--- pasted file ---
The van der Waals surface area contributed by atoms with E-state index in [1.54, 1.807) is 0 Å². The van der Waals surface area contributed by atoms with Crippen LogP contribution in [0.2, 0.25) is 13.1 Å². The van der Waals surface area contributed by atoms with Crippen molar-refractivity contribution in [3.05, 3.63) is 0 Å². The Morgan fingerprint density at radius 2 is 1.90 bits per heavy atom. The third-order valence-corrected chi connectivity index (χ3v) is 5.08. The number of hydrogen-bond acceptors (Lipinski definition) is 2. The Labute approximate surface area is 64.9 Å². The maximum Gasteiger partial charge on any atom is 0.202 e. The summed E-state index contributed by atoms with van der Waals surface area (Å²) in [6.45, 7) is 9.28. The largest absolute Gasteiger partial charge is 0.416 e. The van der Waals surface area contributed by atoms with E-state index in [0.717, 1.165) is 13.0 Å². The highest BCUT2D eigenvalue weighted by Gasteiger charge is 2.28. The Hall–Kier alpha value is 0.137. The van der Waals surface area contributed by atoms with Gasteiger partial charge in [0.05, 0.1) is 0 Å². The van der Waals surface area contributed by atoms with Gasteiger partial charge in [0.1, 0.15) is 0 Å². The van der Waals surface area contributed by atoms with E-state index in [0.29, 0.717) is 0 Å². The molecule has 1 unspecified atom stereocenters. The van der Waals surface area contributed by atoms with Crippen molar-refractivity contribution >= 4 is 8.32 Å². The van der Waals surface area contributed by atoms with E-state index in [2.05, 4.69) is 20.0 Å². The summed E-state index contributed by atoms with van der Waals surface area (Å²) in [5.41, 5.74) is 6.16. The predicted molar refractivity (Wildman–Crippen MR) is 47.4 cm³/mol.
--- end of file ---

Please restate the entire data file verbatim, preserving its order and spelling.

The van der Waals surface area contributed by atoms with E-state index in [1.54, 1.807) is 0 Å². The van der Waals surface area contributed by atoms with Crippen LogP contribution in [0.2, 0.25) is 13.1 Å². The van der Waals surface area contributed by atoms with Crippen molar-refractivity contribution in [3.05, 3.63) is 0 Å². The Morgan fingerprint density at radius 2 is 1.90 bits per heavy atom. The third-order valence-corrected chi connectivity index (χ3v) is 5.08. The number of hydrogen-bond acceptors (Lipinski definition) is 2. The Labute approximate surface area is 64.9 Å². The maximum Gasteiger partial charge on any atom is 0.202 e. The summed E-state index contributed by atoms with van der Waals surface area (Å²) in [6.45, 7) is 9.28. The largest absolute Gasteiger partial charge is 0.416 e. The van der Waals surface area contributed by atoms with E-state index in [0.717, 1.165) is 13.0 Å². The highest BCUT2D eigenvalue weighted by Gasteiger charge is 2.28. The Hall–Kier alpha value is 0.137. The van der Waals surface area contributed by atoms with Gasteiger partial charge in [0.05, 0.1) is 0 Å². The van der Waals surface area contributed by atoms with Gasteiger partial charge in [0.1, 0.15) is 0 Å². The van der Waals surface area contributed by atoms with E-state index in [0.29, 0.717) is 0 Å². The molecule has 1 unspecified atom stereocenters. The van der Waals surface area contributed by atoms with Crippen molar-refractivity contribution >= 4 is 8.32 Å². The van der Waals surface area contributed by atoms with E-state index in [2.05, 4.69) is 20.0 Å². The summed E-state index contributed by atoms with van der Waals surface area (Å²) in [5.41, 5.74) is 6.16. The predicted molar refractivity (Wildman–Crippen MR) is 47.4 cm³/mol.